The arts bias created in our current project for instance (chose your own, democracy, agency, politics and so on) is to encourage imagineers as well as engineers. Creativity based on human morals rather than just raw statistics. Because the same technology that is capable of enhancing our lives, is also capable of destroying us. A dichotomy that should be a basis for any scientific study in schools or anywhere else.
The difference being we need to understand the use of technology through creativity not just by raw fact and rote learning alone.
The raw facts being for instance: The atomic weight of a particular atom being made up of the weight of its protons, neutrons and electrons, should not only be worked out for the purposes of calculating the yield of a weapon.
But when we understand why these calculations are not only important to arms manufacturers, but also to medical science we are better informed of their uses. And the science bias in a civilised society should, you would think be towards saving lives rather than destroying them.
Cynically we could suggest the only reason to teach kids about strong and weak nuclear forces would be for the intent of insuring that we have a steady stream of weapons developers. Rather than departments of nuclear medicine at the local hospital (Where there is a shortage of doctors in these departments).
And technologies that are sometimes blatantly avoided are those like liquid fuel reactors,(LFR) and such like, because the benefits are generally humanitarian and less commercially profitable. For instance. Why should we be shackled to a debt when energy suppliers bolt solar panels to our roof. People should be able to enjoy the direct benefit of the free energy of solar technology without business converting it to, profit for business and debt for the tenant or home owner. Solar energy should not be about blue sky thinking and profiteering but directed towards answering the pragmatic questions around fuel poverty and the environmental impact.
Science education it would seem to a great extent is only focused on the commercial benefits of the arms race. We can use depleted uranium in bullets bombs and missiles but also in medical equipment and chemo therapy. Who makes these decisions of death over life and why the bias on arms when cancer patients are dying on waiting lists who could be saved by the same technology?
These are the problems we should be focused on and what most folk care about, both here and in the countries that are bomb with our sophisticated technology. We are human beings not cannon fodder for the arms-race-rich. The problems are nothing to do with technology, but with those who control it. And technology will never solve that problem without the democratic will, ideas and people to direct it towards better things.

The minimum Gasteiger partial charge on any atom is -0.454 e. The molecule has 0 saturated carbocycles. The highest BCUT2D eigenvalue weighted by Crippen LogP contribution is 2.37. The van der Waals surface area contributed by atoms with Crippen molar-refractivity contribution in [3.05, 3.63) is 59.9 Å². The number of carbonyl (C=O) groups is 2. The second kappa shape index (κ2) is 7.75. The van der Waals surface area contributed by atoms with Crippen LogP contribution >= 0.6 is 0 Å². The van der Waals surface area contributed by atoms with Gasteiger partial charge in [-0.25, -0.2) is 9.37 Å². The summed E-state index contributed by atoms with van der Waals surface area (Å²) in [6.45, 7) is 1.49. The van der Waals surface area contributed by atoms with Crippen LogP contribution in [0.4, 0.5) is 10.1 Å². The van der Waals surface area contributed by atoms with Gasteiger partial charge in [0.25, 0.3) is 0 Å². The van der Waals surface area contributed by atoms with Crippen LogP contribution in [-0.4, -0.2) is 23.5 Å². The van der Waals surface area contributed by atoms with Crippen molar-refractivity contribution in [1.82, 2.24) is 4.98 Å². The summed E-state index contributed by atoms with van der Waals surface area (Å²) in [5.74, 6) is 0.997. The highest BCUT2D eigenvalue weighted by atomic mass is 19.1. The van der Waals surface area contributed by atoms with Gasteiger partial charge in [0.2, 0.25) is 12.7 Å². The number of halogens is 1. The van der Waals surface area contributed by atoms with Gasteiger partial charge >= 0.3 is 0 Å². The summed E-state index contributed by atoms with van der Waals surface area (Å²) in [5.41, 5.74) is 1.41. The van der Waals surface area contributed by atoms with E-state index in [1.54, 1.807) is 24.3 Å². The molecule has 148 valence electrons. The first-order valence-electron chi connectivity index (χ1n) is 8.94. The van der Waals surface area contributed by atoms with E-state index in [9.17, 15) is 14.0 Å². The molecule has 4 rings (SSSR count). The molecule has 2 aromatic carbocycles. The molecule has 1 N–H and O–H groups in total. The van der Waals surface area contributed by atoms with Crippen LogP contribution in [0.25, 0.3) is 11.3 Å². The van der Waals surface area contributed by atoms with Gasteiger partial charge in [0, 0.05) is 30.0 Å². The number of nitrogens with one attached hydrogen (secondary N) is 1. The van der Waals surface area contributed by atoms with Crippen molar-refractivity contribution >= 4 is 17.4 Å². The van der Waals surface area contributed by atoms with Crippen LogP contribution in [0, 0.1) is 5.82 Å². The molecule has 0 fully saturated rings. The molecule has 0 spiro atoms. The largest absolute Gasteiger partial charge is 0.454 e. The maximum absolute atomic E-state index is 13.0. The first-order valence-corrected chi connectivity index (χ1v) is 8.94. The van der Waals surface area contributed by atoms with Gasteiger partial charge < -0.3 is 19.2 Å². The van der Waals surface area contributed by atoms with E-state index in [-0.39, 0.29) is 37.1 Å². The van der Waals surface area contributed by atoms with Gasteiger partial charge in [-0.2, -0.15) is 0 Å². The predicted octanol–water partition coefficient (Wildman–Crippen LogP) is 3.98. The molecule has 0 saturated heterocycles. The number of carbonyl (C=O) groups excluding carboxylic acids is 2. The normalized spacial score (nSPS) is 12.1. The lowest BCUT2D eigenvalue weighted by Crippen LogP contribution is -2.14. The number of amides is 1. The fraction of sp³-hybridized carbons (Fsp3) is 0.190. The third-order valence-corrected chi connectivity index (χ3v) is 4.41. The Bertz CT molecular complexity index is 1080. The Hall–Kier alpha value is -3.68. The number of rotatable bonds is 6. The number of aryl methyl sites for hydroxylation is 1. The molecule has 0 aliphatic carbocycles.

Only human beings can decide what technology is used for. Most of us want it used for good thing, but think it has nothing to do with them. Half an hour with “The Common Good Awareness” science and tech coach could convince them, that this does not need to be the case.
Radical Imagination Project
The need to reclaim technology
Thoughts on: The reinvigorating of the common dream and the struggle for a broader collective social conscience.
“Enough of the perfection of differences! We ought to be building bridges.” Todd Gitlin
In Gitlin’s book. The Twilight Of The Common Dream he explains this “obsession with group differences” as the (unintended) legacy of the progressive social movements of the 1960’s, which operated on the principle of separate organization on behalf of distinct interests, rather than a universal principle of equality.’ ENotes Continue reading
There can be no common ground, if nobody can hear.
While all around us we see the PR departments of both, political parties and corporations, the plausibility mechanisms that keep the citizen idle, or the deflection of their energies guided up blind alleys. Meanwhile at the opposite end others are shouting into an empty tube nobody can hear. Folk can’t hear, support, or oppose, the particular issue being projected into a vacuum. A vacuum of isolationist left wing media or the solitary confinement of single issue politics.
Part of the above mentioned unintended legacy, knowingly or unknowingly has developed the overarching idea of divide, sub divide and rule. Creating a movement that sometimes isn’t capable of moving past its own rhetoric, no matter how articulate the arguments or evidence presented to the contrary.
Each group or political persuasion has its own passages, catch words, phrases and style of delivery. When we hear these triggers we learn to process and categorise what we are hearing. A switch in the brain filters and channels information, or not, depending on if the style of delivery appeals to us, not thinking about what we actually hear.
We all do it to a greater or lesser extent. We don’t listen. We have a tendency to pick up or spot our differences, before, or sometimes completely ignore, what we could have in common with others. The reluctance to stand back and allow a uncontroversial good idea to go forward, until we know if we agree with the philosophy and ideological makeup of whoever suggests it.
This is not a great tactic for going forward. We can not all be right all of the time.